Many passengers on the Shanghai Express are more concerned that the notorious Shanghai Lily is on board than the fact that a civil war is going on that may make the trip take more than three days. The British Army doctor, Donald Harvey, knew Lily before she became a famous "coaster." A fellow passenger defines a coaster as "a woman who lives by her wits along the China coast." When Chinese guerrillas stop the train, Dr. Harvey is selected as the hostage. Lily saves him, but can she make him believe that she really hasn't changed from the woman he loved five years before?Written by
Dale O'Connor <email@example.com>
One of over 700 Paramount productions, filmed between 1931-1949, which were sold to MCA/Universal in 1958 for television distribution (and have been owned by Universal since).. Its television premiere took place Friday 2 January 1959 on KPIX (channel 5), launching the MCA/Paramount Film Library of San Francisco. It was released on DVD 6 February 2012 in tandem with Dishonored (1931) by Turner Classic Movies and Universal , and has also been occasionally aired on TCM. See more »
The film is set in northern China (Peking to Shanghai). The government and warlord soldiers are speaking Taishanese, which is a southern Chinese dialect not generally spoken in northern China. The northern dialects of Mandarin Chinese (a Beijing dialect) and/or Shanghainese would be spoken instead. See more »
Bonne nuit, monsieur, et dormez bien.
Someday, that sardine inspector's gonna go too far.
[Chang is blocking the door]
[He pokes Chang in the arm]
[Chang shoves Baum. Baum speaks to him in German and leaves]
What did he say to you?
Mr. Henry Chang:
Something he'll probably have occasion to regret.
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Comments in the AFI Catalogue suggest the credits were changed when re-released in 1935. According to the Catalogue, the original print referred to Harry Herveys work as a novel. In the viewed print on TCM, the onscreen credit was "story." The print was clearly a re-released print because of the PCA certificate number listed onscreen; such numbers were not issued until 1934. It is not known what other changes were made, if any, but the print ran only 82 minutes, suggesting some additional editing had been done. See more »
Pretty exciting stuff--and among Marlene Dietrich's best
SHANGHAI EXPRESS is an excellent film from 1932 that stars Marlene Dietrich but also benefits from a strong ensemble cast. In other words, while Dietrich is an important part of the film, she isn't THE film and supporting actors also help to make this a good film. I like this because too often in her early films all the weight of the movie rested on how sexy and alluring Dietrich's characters were supposed to be--and to me, this got very old after a while. It helped here, though, that Dietrich's usual angular and severe looks are a bit less pronounced (as was the case in her very early Hollywood films). Here, she plays "a woman of ill-repute" (a prostitute) but there are many others that give the film life as well--making this film a bit like GRAND HOTEL on the rails! This film has the distinct honor of being one of the only films in which Warner Oland plays an Asian yet this isn't necessarily insulting to real Asian actors. That's because Oland was Swedish-born and often played Asians (such as Charlie Chan)--while qualified Asians were relegated to supporting roles! However, in this film, his character is supposed to be half-Chinese and half-Western--so the casting wasn't a bad idea at all.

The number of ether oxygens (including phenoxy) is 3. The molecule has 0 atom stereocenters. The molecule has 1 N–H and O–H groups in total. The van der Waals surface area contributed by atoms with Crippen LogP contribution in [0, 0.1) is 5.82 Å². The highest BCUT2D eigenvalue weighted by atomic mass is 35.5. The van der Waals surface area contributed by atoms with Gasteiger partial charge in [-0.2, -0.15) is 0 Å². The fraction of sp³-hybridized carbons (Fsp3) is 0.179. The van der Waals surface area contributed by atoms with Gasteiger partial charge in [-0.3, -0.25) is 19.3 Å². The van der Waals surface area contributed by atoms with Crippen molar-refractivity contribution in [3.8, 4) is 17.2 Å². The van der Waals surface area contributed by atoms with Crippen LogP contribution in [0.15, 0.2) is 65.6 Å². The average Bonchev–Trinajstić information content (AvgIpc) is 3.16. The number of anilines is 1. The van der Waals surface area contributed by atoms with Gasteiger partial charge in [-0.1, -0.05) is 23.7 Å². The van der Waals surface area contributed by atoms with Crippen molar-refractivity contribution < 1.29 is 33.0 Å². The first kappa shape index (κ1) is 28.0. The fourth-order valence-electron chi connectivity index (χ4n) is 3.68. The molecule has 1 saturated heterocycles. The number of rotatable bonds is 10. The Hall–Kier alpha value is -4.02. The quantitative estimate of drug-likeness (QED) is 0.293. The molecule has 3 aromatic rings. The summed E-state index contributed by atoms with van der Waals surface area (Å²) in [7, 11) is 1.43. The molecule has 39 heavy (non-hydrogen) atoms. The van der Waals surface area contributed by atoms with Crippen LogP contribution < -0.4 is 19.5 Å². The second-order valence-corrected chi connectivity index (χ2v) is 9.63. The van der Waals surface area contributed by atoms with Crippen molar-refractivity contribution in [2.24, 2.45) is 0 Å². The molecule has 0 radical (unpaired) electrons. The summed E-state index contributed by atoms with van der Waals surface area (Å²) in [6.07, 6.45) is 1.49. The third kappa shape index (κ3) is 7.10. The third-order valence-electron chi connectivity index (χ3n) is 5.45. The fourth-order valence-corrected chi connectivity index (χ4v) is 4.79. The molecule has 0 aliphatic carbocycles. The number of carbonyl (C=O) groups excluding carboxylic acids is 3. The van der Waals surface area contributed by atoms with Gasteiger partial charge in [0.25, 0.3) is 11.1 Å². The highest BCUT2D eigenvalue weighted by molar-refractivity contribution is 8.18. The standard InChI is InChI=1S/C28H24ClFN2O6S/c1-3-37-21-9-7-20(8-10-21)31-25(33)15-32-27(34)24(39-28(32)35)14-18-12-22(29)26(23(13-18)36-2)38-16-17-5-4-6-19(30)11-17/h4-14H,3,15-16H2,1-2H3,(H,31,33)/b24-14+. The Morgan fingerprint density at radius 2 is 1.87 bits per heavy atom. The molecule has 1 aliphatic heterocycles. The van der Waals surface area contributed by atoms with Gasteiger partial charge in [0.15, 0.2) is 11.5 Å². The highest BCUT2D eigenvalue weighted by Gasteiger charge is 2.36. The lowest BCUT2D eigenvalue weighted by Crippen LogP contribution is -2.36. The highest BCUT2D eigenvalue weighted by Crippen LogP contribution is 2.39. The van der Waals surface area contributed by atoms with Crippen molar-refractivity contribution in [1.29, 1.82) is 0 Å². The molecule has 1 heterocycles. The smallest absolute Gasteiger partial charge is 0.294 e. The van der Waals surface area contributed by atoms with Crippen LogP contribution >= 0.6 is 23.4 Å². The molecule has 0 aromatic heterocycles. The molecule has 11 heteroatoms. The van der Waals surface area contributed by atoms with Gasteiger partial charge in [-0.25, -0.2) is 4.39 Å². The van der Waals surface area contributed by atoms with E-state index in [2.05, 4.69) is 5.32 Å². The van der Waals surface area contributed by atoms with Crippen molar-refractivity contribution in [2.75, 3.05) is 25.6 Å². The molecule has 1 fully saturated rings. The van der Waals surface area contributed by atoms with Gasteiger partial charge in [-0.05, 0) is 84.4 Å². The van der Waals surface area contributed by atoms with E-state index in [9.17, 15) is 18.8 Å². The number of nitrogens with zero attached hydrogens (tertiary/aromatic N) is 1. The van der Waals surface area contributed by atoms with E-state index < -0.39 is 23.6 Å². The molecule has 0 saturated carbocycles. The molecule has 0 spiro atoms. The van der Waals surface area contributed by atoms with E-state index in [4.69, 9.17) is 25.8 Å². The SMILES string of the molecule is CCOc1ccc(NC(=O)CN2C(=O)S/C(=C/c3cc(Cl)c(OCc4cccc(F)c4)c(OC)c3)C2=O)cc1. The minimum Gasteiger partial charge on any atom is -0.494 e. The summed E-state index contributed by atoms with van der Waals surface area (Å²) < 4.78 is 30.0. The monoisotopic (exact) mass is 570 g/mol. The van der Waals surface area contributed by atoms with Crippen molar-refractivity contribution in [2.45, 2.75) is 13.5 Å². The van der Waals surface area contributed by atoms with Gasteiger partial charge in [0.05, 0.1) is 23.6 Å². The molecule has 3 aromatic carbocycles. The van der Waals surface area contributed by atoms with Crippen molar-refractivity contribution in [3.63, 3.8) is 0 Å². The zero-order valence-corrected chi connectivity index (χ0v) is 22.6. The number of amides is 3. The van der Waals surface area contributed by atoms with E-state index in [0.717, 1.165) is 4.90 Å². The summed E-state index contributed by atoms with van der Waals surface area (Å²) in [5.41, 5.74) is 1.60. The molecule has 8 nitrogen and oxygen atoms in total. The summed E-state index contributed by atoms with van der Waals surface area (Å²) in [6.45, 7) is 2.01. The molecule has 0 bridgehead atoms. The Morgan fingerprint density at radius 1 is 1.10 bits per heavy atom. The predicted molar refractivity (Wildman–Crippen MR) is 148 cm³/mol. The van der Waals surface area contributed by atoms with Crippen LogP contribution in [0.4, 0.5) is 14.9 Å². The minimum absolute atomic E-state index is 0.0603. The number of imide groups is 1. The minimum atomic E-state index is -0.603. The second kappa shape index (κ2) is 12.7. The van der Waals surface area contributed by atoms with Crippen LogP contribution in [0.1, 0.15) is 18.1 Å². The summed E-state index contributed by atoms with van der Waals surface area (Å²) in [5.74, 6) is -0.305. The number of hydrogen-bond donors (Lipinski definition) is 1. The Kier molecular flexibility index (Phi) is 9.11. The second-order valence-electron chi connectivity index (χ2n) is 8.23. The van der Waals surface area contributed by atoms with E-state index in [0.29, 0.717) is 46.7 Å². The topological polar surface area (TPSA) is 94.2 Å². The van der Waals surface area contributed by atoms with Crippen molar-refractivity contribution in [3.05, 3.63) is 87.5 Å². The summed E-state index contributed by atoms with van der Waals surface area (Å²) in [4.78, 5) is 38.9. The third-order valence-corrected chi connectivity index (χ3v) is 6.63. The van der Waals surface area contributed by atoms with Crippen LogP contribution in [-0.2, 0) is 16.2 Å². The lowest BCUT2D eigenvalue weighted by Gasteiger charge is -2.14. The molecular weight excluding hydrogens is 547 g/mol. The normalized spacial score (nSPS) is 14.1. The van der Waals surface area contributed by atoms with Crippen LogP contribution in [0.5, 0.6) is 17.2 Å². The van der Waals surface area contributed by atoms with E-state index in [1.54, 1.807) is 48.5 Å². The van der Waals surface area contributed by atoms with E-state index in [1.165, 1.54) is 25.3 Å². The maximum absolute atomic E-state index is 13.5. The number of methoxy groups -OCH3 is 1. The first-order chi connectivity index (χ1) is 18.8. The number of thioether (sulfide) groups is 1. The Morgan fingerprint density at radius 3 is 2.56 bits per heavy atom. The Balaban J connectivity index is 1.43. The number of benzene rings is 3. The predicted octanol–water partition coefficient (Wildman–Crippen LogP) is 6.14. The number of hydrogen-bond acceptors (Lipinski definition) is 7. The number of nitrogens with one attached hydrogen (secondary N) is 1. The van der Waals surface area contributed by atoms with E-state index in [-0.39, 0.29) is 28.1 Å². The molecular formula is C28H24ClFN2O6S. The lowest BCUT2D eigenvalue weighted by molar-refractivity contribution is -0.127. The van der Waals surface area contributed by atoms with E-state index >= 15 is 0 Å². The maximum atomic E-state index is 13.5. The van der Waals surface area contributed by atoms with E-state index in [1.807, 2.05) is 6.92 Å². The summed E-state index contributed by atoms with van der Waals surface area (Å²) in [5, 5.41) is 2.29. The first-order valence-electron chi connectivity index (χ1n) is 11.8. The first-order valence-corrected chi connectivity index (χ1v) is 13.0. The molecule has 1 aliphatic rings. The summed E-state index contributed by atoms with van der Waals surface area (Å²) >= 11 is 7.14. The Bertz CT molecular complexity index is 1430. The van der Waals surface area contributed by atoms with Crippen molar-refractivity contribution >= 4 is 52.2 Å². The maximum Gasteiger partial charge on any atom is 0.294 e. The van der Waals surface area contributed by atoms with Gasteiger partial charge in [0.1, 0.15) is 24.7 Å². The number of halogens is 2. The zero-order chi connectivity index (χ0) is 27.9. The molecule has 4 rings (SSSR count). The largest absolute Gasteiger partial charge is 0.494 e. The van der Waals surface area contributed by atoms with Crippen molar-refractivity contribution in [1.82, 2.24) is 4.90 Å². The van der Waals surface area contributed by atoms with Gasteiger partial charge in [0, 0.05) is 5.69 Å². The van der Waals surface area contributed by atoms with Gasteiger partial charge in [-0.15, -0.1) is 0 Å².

Apart from Oland and Dietrich, Anna May Wong, Clive Brook, Lawrence Grant and Eugene Palette, among others, are on hand to provide some color. Ms. Wong, in particular, had some excellent scenes playing a Chinese prostitute and defender of the Chinese Republic (a strange combination, I know).
As far as Grant goes, his was a truly unusual character. His Reverend Mr. Carmichael was odd because initially he came off as such a prudish and self-righteous jerk--so much so that the studio was forced to re-write his character and soften him up some as to avoid offending religious sensibilities of the audiences. However, by changing a few scenes, they made him one of the most unusual and three-dimensional minsters portrayed in film during the era. How he came to actually like and respect Dietrich (the prostitute) may seem a bit silly to some, but I actually liked the way they re-wrote the film. As a result, of all the passengers, Grant's came off as perhaps the most interesting.
As far as the film goes, in addition to good performances, the writing, direction and cinematography were all exceptional. A top-notch film that sure will keep your interest as you follow this train through rebel territory in China.
About the only negative about the film might be that it promotes the old film cliché of "the prostitute with a heart of gold"--in fact, it has this times two! Just once, I'd like to see a film where the prostitute isn't so glamorous (perhaps with a few herpes scabs) and isn't a nice person after all!! Imagine if PRETTY WOMAN had followed THAT formula!!
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